Thanks in part to the explosion of social media and micro-influencers, it’s an exciting time to seriously consider starting your franchise empire if your business meets the criteria for franchisability. If you’re looking to rapidly grow your business to multiple locations in return for giving up some local control, then franchising your business could be the solution.
As a business owner, becoming a franchisor allowed me increase the reach of my business more than I ever dreamed was possible. After four years of successfully running an adult men’s softball league with several hundred teams on Long Island, my wife and I expanded our business by venturing into operating a youth sports flag football league after relocating to the Tampa Bay area in the mid-1990s. Amazingly, after just two seasons we had 600 kids playing in our programs. I knew we were on to something big that could be replicated nationwide, but we lacked the capital and didn’t want to be responsible for managing employees who were spread out all over the country.
Then it dawned on me. If we franchise our concept, it would not only eliminate these two major hurdles, but there would be other advantages as well. Since franchising i9 Sports in 2003, my company has generated over $300 million in sales with locations in over 900 communities across 30 states. This was all boot-strapped by my wife and I. That’s the power of franchising. No investors, equity partners, or debt.
Of course, there were many ups and downs along the way, but I am convinced there’s no chance we could’ve ever achieved massive results like this on our own. Here are 9 reasons why I believe franchising can be a great way of expanding your business:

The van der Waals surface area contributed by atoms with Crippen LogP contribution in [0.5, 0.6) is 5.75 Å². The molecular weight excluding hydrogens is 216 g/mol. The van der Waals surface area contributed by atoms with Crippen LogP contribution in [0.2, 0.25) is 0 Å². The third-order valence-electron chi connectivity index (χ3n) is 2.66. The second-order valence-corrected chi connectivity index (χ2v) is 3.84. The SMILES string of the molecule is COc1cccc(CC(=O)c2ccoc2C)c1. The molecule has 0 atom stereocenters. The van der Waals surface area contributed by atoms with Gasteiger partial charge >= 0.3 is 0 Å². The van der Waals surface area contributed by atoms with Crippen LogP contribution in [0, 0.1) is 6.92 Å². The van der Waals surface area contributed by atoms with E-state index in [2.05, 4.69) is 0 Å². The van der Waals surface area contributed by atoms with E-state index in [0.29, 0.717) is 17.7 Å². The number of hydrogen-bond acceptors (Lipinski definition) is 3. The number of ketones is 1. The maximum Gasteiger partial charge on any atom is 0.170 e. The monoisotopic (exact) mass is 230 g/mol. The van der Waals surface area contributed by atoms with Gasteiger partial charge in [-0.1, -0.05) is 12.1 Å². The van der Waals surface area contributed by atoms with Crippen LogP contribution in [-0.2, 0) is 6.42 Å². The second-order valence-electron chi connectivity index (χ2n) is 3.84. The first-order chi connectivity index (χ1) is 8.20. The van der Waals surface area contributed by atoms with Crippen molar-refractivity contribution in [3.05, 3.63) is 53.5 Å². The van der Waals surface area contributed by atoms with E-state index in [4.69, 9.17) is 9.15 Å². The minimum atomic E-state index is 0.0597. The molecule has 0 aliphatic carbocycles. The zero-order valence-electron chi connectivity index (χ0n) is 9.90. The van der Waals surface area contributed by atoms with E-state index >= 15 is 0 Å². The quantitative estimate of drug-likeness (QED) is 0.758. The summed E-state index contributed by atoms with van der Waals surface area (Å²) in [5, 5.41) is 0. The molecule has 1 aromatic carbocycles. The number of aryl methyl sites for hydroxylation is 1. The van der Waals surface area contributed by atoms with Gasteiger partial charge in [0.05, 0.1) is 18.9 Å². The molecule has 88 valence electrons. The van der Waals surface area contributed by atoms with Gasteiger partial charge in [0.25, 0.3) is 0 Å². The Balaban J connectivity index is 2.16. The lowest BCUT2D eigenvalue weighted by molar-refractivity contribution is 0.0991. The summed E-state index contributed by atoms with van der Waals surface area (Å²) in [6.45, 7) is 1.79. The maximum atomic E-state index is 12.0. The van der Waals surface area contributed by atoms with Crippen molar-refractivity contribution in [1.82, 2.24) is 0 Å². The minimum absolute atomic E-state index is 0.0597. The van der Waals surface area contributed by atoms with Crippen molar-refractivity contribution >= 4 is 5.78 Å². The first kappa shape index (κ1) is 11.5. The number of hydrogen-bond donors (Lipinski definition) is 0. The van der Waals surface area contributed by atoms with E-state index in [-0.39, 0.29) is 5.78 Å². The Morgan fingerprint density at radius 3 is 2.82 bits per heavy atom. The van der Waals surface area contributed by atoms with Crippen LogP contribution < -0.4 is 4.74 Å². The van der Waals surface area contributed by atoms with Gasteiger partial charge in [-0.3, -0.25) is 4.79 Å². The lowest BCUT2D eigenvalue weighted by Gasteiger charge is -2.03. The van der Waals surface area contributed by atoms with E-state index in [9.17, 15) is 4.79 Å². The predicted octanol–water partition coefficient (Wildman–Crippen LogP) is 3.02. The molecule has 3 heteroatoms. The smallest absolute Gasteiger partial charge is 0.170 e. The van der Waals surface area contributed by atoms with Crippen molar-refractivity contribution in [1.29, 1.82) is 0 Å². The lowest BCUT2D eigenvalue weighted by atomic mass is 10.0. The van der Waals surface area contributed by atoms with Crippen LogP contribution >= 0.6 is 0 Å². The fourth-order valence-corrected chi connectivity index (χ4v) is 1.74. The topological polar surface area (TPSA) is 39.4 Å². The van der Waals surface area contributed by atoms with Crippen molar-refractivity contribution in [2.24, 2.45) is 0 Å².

- Expansion Capital: While the cost to properly fund your venture and become a national franchisor varies widely (at a minimum of $250,000 initial investment), that expense may pale into comparison the amount necessary to open several new locations for your business. But, by attracting franchisees, franchisors are able to expand their business without those start-up costs. In fact, opening a new location means franchisors receive a franchise fee and on-going royalties as well as the benefit of the franchisee’s investment in marketing and operating the business.
- Accelerated Expansion: The only thing that’s stopping you from opening multiple new locations is finding quality candidates in your target markets, and having the infrastructure to train and support your franchisees. I wanted to be first in market before competition caught on, but I didn’t have the capital to open 20 locations around the country at once. Finding qualified franchisees gave me the ability to do just that in the first year alone.
- Secondary Market Infiltration: One of the greatest outcomes from franchising my business was the rapid expansion into nearby markets either by established franchisees wanting to purchase additional units, or a raving fan customer wanting a franchise of their own in a neighboring available territory. This caused explosive growth and the ability to quickly dominate a market and intimidate competition from coming in.